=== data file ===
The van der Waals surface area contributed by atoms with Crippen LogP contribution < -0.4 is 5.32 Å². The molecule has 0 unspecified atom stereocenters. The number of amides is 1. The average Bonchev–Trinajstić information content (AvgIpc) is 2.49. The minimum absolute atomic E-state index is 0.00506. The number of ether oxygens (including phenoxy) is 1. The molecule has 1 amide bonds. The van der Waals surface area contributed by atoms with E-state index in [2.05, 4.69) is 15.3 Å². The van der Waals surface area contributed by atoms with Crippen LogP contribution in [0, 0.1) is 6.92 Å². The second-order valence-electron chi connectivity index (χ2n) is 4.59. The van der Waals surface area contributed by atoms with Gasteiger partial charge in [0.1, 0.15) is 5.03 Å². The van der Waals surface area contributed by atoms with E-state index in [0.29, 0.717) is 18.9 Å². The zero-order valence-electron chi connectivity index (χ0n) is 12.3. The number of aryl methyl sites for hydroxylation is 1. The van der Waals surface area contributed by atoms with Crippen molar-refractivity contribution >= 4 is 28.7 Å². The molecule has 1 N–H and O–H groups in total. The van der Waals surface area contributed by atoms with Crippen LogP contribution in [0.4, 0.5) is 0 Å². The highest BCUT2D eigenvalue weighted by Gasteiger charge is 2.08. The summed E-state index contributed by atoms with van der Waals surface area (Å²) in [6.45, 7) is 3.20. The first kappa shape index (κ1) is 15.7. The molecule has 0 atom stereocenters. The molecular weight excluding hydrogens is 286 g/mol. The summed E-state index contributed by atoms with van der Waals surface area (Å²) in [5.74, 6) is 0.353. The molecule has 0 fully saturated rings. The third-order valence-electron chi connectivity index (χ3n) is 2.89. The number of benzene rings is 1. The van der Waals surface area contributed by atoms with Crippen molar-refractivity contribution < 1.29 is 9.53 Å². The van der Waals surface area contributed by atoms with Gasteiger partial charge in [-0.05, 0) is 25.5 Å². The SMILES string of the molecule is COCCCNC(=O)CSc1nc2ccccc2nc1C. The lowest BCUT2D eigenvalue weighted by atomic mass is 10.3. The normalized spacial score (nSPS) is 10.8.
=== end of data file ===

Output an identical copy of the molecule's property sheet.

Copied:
The van der Waals surface area contributed by atoms with Crippen LogP contribution < -0.4 is 5.32 Å². The molecule has 0 unspecified atom stereocenters. The number of amides is 1. The average Bonchev–Trinajstić information content (AvgIpc) is 2.49. The minimum absolute atomic E-state index is 0.00506. The number of ether oxygens (including phenoxy) is 1. The molecule has 1 amide bonds. The van der Waals surface area contributed by atoms with E-state index in [2.05, 4.69) is 15.3 Å². The van der Waals surface area contributed by atoms with Crippen LogP contribution in [0, 0.1) is 6.92 Å². The second-order valence-electron chi connectivity index (χ2n) is 4.59. The van der Waals surface area contributed by atoms with Gasteiger partial charge in [0.1, 0.15) is 5.03 Å². The van der Waals surface area contributed by atoms with E-state index in [0.29, 0.717) is 18.9 Å². The zero-order valence-electron chi connectivity index (χ0n) is 12.3. The number of aryl methyl sites for hydroxylation is 1. The van der Waals surface area contributed by atoms with Crippen molar-refractivity contribution >= 4 is 28.7 Å². The molecule has 1 N–H and O–H groups in total. The van der Waals surface area contributed by atoms with Crippen LogP contribution in [0.4, 0.5) is 0 Å². The highest BCUT2D eigenvalue weighted by Gasteiger charge is 2.08. The summed E-state index contributed by atoms with van der Waals surface area (Å²) in [6.45, 7) is 3.20. The first kappa shape index (κ1) is 15.7. The molecule has 0 atom stereocenters. The molecular weight excluding hydrogens is 286 g/mol. The summed E-state index contributed by atoms with van der Waals surface area (Å²) in [5.74, 6) is 0.353. The molecule has 0 fully saturated rings. The third-order valence-electron chi connectivity index (χ3n) is 2.89. The number of benzene rings is 1. The van der Waals surface area contributed by atoms with Crippen molar-refractivity contribution < 1.29 is 9.53 Å². The van der Waals surface area contributed by atoms with Gasteiger partial charge in [-0.05, 0) is 25.5 Å². The SMILES string of the molecule is COCCCNC(=O)CSc1nc2ccccc2nc1C. The lowest BCUT2D eigenvalue weighted by atomic mass is 10.3. The normalized spacial score (nSPS) is 10.8.